China's increasingly bitter trade war with the United States has not impacted preparations for the 2022 Winter Olympic and Paralympic Games so far but organisers admit it could affect planning if a solution is not found.
China's economy this month slowed to its lowest growth rate in almost three decades, suggesting the trade war with Donald Trump is taking its toll.
The world's second-largest economy expanded by 6.2 per cent in the second quarter compared with a year ago – the weakest reading since early 1992 when quarterly records began.
Demand for Chinese exports has faltered in the face of mounting US trade pressure.
Washington sharply raised tariffs on Chinese goods in May and, although the two sides have since agreed to hold off on further punitive action and resume trade talks, they remain at odds over key issues.
The slackening of growth between April and June from 6.4 per cent in the first quarter was also caused by waning domestic demand.
"We claim to be a non-political organisation but we live in the real world so politics affect us a lot," Juan Antonio Samaranch, chair of the International Olympic Committee (IOC) Coordination Commission which finished its three-day visit here today, told insidethegames.
"For us, instability or trade wars or political international conflict affects the Olympic Games.
"We have a very precious thing we need to defend – which is the Olympic values.
"We have to protect that against all the possible political influence but we also have to adapt to our political world."
Samaranch added; "We try to navigate and try to get our ship in the most steady way towards the future in sometimes very troubled waters.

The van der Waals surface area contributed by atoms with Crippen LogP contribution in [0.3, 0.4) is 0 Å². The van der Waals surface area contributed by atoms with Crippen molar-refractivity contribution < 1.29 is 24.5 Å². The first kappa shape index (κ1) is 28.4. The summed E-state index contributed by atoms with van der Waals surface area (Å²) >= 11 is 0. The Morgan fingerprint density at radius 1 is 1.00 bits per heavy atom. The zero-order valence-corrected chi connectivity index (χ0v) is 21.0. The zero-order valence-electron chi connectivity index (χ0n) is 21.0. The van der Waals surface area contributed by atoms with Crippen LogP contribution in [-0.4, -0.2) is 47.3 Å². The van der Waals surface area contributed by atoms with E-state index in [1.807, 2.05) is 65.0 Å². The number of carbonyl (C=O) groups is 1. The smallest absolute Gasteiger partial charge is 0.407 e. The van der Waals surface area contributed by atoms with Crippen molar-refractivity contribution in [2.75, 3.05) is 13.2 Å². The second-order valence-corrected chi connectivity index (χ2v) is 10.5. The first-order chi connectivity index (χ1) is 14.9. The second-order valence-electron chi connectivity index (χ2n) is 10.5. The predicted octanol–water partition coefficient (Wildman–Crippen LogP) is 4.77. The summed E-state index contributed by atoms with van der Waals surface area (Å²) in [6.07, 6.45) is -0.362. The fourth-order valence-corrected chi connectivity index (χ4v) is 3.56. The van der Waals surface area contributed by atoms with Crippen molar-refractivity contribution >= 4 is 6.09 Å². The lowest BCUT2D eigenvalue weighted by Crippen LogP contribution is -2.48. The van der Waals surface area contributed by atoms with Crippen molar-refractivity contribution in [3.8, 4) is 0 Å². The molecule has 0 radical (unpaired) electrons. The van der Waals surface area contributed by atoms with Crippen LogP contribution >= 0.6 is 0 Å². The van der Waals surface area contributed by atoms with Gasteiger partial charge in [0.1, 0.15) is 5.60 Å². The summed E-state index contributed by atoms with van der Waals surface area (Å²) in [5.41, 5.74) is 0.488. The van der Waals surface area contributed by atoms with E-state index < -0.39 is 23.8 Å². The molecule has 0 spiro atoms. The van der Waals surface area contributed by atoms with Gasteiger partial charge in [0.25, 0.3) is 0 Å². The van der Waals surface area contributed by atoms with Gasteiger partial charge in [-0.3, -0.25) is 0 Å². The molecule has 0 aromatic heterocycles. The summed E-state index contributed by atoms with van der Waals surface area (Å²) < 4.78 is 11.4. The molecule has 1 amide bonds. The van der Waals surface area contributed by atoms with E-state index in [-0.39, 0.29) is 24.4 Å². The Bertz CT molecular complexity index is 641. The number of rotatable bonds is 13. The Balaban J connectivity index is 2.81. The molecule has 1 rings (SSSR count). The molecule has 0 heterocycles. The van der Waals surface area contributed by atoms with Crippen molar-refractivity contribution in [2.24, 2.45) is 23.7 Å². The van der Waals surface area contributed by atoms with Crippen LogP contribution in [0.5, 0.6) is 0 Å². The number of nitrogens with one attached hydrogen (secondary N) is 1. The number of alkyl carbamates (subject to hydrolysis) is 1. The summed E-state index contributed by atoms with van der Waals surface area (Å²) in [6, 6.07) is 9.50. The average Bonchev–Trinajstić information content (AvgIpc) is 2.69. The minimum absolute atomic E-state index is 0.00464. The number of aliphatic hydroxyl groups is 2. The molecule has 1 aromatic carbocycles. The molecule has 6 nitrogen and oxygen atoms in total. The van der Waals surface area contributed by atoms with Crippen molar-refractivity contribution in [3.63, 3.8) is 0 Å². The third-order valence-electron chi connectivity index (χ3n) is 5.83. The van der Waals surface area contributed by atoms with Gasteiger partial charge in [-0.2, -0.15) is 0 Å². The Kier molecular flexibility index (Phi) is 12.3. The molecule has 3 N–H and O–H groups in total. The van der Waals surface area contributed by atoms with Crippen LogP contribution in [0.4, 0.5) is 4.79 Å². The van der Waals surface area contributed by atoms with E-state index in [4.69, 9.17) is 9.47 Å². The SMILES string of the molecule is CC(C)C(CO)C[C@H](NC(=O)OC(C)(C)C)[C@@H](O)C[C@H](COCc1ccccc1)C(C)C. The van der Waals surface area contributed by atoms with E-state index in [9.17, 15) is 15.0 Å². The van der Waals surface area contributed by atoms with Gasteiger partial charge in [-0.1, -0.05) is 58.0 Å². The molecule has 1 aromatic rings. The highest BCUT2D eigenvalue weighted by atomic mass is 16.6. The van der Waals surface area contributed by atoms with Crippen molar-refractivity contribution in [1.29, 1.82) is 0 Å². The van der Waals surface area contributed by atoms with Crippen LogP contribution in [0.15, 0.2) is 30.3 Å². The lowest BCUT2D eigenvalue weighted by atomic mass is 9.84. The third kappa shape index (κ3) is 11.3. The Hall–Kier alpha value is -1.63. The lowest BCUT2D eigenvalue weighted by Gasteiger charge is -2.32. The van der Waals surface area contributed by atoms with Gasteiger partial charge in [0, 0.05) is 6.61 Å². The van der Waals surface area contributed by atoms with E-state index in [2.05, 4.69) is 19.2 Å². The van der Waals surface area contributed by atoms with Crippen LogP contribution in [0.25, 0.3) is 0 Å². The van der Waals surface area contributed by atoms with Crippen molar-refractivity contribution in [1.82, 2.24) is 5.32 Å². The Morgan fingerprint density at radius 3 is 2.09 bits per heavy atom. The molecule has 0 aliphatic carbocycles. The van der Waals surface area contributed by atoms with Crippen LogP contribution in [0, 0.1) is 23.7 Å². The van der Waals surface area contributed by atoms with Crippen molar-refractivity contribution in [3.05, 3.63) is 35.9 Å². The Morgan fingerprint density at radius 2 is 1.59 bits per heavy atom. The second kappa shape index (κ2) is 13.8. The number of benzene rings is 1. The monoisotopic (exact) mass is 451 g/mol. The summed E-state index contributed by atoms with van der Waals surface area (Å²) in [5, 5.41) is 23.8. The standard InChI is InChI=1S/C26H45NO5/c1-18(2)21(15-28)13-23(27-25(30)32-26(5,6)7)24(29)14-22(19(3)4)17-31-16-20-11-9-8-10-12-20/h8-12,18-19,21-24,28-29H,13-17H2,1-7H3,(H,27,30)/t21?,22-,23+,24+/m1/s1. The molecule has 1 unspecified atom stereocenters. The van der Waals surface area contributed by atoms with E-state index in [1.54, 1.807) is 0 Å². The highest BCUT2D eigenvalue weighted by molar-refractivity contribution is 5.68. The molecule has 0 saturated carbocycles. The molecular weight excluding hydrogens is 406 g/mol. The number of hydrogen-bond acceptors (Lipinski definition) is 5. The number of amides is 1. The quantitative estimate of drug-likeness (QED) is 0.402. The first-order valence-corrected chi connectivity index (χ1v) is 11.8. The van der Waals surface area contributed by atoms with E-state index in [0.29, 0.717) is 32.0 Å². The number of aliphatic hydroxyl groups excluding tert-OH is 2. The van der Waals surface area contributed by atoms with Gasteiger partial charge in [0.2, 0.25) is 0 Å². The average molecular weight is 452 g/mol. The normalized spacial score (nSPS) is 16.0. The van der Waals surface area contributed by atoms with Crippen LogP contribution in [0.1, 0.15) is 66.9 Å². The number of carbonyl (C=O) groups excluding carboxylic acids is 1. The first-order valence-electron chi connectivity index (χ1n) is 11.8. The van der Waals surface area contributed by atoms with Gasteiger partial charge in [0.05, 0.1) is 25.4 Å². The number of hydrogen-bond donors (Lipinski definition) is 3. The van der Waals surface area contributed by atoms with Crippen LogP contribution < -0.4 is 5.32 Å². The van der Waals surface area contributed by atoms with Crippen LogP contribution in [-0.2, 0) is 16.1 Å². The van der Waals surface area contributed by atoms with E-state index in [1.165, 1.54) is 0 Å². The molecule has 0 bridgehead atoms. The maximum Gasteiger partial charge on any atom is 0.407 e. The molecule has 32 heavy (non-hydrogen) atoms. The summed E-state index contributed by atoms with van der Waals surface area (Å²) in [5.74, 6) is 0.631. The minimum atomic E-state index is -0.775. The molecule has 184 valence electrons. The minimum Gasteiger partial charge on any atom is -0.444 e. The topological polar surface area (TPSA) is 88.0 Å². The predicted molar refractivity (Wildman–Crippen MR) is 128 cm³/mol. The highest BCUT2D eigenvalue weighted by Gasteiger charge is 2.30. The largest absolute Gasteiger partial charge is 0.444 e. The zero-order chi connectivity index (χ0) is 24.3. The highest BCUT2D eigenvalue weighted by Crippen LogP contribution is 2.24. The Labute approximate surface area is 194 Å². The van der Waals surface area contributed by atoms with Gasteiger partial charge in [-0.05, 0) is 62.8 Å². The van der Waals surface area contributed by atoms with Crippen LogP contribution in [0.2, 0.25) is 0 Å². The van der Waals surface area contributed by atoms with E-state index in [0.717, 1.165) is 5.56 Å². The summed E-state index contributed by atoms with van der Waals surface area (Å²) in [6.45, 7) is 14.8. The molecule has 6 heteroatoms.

"But what's new?"
China's relationship with Canada is also strained following months of diplomatic rows between the two countries.
Relations between the two countries began to falter in December when Canada arrested Meng Wanzhou, chief financial officer of Huawei, a Chinese multinational technology company sometimes accused by Western countries of being a surveillance arm of the Chinese Government.
China, in what is widely seen as a politically retaliatory move, subsequently detained several Canadians and blocked shipments of canola from a major Canadian company.
Guy Saint-Jacques, Canada's former Ambassador to Beijing, has called for Chinese athletes training in Canada for the Winter Olympics to be expelled.
"The best to way to defend the Olympic Movement and the Olympic ideals is to concentrate on the Olympics and what we do," Samaranch told insidethegames.
"If the trade war hits us – if it does – we try to defend and protect the Movement.
"We are what we are.
"But we are still two-and-a-half years away yet and that is a long time in politics."